Scientists Can Finally Explain Why Uranus and Neptune Are Different Colors

Scientists Can Finally Explain Why Uranus and Neptune Are Different Colors

Scientists explain why Uranus and Neptune are different colors (Nasa/JPL/PA)

Scientists explain why Uranus and Neptune are different colors (Nasa/JPL/PA)

Scientists have explained why, despite their many similarities, Uranus and Neptune look very different.

The two outermost planets in the solar system have similar masses, sizes, and atmospheric compositions, but Neptune looks noticeably bluer than its neighbor.

New research, led by Professor Patrick Irwin of the University of Oxford, suggests that a layer of haze on the two planets is to blame for the different hues.

Both would appear almost equally blue if there was no haze in their atmospheres, the study suggests.

Explaining the color difference between Uranus and Neptune was an unexpected bonus

Dr. Mike Wong, University of California

Using observations from the Hubble Space Telescope, the Nasa Infrared Telescope Facility and the Gemini North Telescope, an international team of researchers has developed a model to describe the aerosol layers in the atmospheres of the two planets.

Professor Irwin, lead author of the paper, said: “This is the first model to simultaneously fit observations of reflected sunlight from ultraviolet to near infrared wavelengths.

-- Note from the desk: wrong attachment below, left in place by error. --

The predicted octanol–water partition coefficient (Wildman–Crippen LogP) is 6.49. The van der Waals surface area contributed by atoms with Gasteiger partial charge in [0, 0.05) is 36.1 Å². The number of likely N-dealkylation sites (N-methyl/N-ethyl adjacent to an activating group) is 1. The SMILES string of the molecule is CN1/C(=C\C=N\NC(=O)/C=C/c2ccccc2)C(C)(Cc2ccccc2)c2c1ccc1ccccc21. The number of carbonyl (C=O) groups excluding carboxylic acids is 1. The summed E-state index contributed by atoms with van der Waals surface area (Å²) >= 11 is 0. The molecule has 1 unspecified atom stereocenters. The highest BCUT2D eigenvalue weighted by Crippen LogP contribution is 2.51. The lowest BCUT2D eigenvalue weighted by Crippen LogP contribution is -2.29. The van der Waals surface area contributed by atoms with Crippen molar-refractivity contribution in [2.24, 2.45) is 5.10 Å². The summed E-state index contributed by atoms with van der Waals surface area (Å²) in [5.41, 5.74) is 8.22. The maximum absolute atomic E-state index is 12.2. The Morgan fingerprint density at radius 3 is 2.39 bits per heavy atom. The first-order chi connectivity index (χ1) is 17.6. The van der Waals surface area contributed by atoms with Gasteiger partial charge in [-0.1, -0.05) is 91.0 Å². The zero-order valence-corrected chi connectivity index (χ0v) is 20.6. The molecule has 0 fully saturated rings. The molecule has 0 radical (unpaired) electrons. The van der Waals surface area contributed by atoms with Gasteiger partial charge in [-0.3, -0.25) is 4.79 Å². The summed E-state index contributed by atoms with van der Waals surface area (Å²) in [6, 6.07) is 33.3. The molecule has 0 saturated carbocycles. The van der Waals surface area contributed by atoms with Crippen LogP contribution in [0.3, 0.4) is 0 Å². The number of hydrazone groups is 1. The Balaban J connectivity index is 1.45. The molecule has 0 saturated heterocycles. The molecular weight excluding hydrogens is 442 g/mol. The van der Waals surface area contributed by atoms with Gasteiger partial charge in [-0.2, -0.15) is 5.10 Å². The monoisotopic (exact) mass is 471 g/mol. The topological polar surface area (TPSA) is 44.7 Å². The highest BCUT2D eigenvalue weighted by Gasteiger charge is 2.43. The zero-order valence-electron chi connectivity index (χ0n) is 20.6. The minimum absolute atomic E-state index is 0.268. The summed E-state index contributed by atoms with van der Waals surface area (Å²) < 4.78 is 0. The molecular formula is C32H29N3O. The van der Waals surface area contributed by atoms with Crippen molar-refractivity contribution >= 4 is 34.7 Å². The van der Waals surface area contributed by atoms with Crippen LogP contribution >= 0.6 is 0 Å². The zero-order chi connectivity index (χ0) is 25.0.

He added: “It is also the first to explain the visible color difference between Uranus and Neptune.”

The model involves three layers of haze at different heights in the atmospheres of the two planets.

The middle layer of haze particles is thicker on Uranus than on Neptune, which affects the visible color of both planets, scientists say.

On both planets, methane ice condenses on midlayer particles, forming a shower of methane snow that carries haze particles deeper into the atmosphere.

Neptune has a more active and turbulent atmosphere than Uranus, which suggests that its atmosphere is more efficient at stirring gas into the haze layer where it can condense on haze particles and produce this snow.

This removes more haze and keeps Neptune’s haze layer thinner.

As a result, Neptune appears bluer, while excess haze over Uranus collects in the planet’s stagnant, slow-moving atmosphere, giving it a lighter tone.

The research also showed the presence of a second, deeper layer in the model.

When darkened, this could explain the dark spots occasionally observed on Neptune and more sporadically on Uranus, such as the famous Great Dark Spot (GDS-89) on Neptune observed by Voyager 2 in 1989.

Dr Mike Wong, an astronomer at the University of California, Berkeley, said: “We hoped that developing this model would help us understand clouds and haze in the atmospheres of ice giants.

“Explaining the color difference between Uranus and Neptune was an unexpected bonus.”

The results are published in the Journal of Geophysical Research: Planets.

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